You should try a new BlackBerry. I've been using my Z10 for a year now and am very pleased with it. On top of being fast, efficient, and very productive for day-to-day tasks, the browser is the best on the market, the company has a proven track record of top-of-class security, and the hardware is very well made. It also has the best virtual keyboard I've ever used, and the latest version allows for direct installation of Android APKs, if you're in to a boatload of apps. (I've installed a couple, they work perfectly, but on balance, the core apps are simply top-notch and tend to be what I use day-to-day.)
Of course, it can work with Google Calendar, Contacts, etc, but you are in no what stuck with Google's hooks. It also works well with Microsoft/ActiveSync/whatever else you'd want.
All of that said, as an operating system junky, I'm very interested in try Sailfish. I have a Nokia 770 and N810 in a drawer. This is the continuation of that line and I'd love to see what the great engineers have come up with now that they're free of Nokia.
Respectfully, this article is hogwash. Canonical has done more for Linux usability and the Linux desktop than any other company. I'm typing this on a Dell XPS 13 that shipped, in Canada, with Ubuntu 12.04. This is alone is a major accomplishment. Step outside of North America and you can find Ubuntu shipping on desktops and laptops from HP, Dell, Lenovo, and many other manufacturers. This is because of the strength of the Ubuntu desktop, and Canonical as a backer.
I use Unity on devices with small screens, and with multi-monitor setups. It isn't perfect, but I haven't found anything more productive, and it's improving quickly. Canonical's other efforts, such as the Ubuntu font, and integrated colour management and optimized fonts, also make Ubuntu the first out-of-the-box Linux setup that I can use for print and design work. Yes, I often do this using VMs to run proprietary software, but I know I can count on decent colour calibration. Unity is still in development, but I can see how it could scale from phone to desktop better than any other environment.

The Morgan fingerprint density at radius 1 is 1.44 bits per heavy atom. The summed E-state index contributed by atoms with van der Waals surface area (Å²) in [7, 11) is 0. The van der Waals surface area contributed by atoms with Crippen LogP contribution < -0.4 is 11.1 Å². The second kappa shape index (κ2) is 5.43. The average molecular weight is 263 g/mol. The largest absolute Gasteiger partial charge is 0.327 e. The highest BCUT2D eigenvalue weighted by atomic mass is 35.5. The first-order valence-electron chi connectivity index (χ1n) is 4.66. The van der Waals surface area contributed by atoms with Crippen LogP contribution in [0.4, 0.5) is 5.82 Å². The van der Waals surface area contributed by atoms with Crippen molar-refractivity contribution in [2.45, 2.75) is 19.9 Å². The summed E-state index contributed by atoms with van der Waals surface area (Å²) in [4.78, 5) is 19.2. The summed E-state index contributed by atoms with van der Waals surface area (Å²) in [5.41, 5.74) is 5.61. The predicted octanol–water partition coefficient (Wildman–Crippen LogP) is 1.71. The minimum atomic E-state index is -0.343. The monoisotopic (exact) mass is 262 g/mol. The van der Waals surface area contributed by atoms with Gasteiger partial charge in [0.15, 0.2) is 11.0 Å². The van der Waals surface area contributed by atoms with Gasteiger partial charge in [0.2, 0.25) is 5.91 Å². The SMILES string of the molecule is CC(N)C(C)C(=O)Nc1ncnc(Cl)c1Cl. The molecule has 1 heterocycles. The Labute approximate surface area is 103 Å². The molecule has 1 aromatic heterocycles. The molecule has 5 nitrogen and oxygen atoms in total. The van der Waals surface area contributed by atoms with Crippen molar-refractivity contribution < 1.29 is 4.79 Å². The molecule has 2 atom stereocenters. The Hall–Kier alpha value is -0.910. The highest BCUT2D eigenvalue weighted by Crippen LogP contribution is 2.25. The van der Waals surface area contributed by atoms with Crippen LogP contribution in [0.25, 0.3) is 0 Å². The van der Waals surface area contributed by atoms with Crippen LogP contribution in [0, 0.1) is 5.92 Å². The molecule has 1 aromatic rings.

At work, we use Ubuntu on server and desktop. Their predictable LTS release, as well as continuing improvements such as their HWE updates make this a relative dream when compared to any other distribution. When I deploy using Ubuntu, I barely have to stop to wonder if the software will work, whether I'm considering the latest laptops, or older, obscure servers. More than any other OS, Ubuntu just works. My small business also makes extensive use of Ubuntu for server deployment, turnkey systems, and virtualization. Of course, Ubuntu is also my main software platform on all of my computing devices.
Ubuntu is the most used cloud computing platform, and Canonical's efforts on creating devops tools are again leading the pack.
From what I see, Mr. Shuttleworth and Canonical are working harder than ever on trying to do something amazing with open source software that scales from phone to cloud. Some efforts like the Ubuntu TV project are not bearing fruit immediately, but this, Ubuntu Touch, their cloud efforts, and more, are building an open platform and ecosystem that is unparalleled in the open source world, and goes toe-to-toe with the ecosystems being developed by Apple, Google, and Amazon. And they're doing all of this on a relatively shoestring budget.
You could argue that they should work more closely with some upstream projects, but at the end of the day, they are showing strong leadership and need to be able to move in the direction that they think is best. They are doing all of this openly, and the code speaks for itself, for better or worse. Personally, I very much believe that it is for better.
I appreciate and will support their continuing efforts.
"Also, you NEVER see the Apple App store unless you invoke it purposefully.."
Well, except when you run updates. New Macs won't let you pull down updates for apps like iPhoto that ship with the hardware unless you sign in with your Apple ID. You pretty much can't avoid having an Apple ID these days while running current versions of MacOS. (Well, you can, but the constant update messages are pretty annoying.)
Gatekeeper and the App Store, coupled with dropping built-in support for X11 and Java were enough to send me packing. I can see the writing on the wall. I'm not saying that these changes were bad for customers or wrong for Apple, just that they aren't for me. Thankfully, Ubuntu has easily caught up to where I want it to be for daily desktop use, and other hardware vendors are keeping up with Apple's beautiful hardware designs.
"With more devices due to be revealed in May, has the company ?""
I was quite worried that the reporting standards on this site would change when it was last sold. It's good to see that they haven't.
As it happens, I'm writin this on an HP 2760p. A traditional tablet pc. It's currently running Ubuntu 12.10 and everything works reasonably well.
The reality is that we are in the midst of a very significant shift in computing, from desktop PCs to tablets and phones. Laptop and desktop sales are down, tablet sales are skyrocketing. Canonical is the only company focusing on Linux desktop computing. Unity is good and is getting better quickly. I honestly believe that they have the best approach to scaling the UI. Canonical is essentially pushing responsie design for the Linux desktop.
What other Linux distribution do you see pushing the end-user computing envelop? These guys are moving forward and should be celebrated and supported for doing so.
I look forward to Ubuntu for Tablets on my 2760p. Count me in!
Mathematicians stand on each other's shoulders. -- Gauss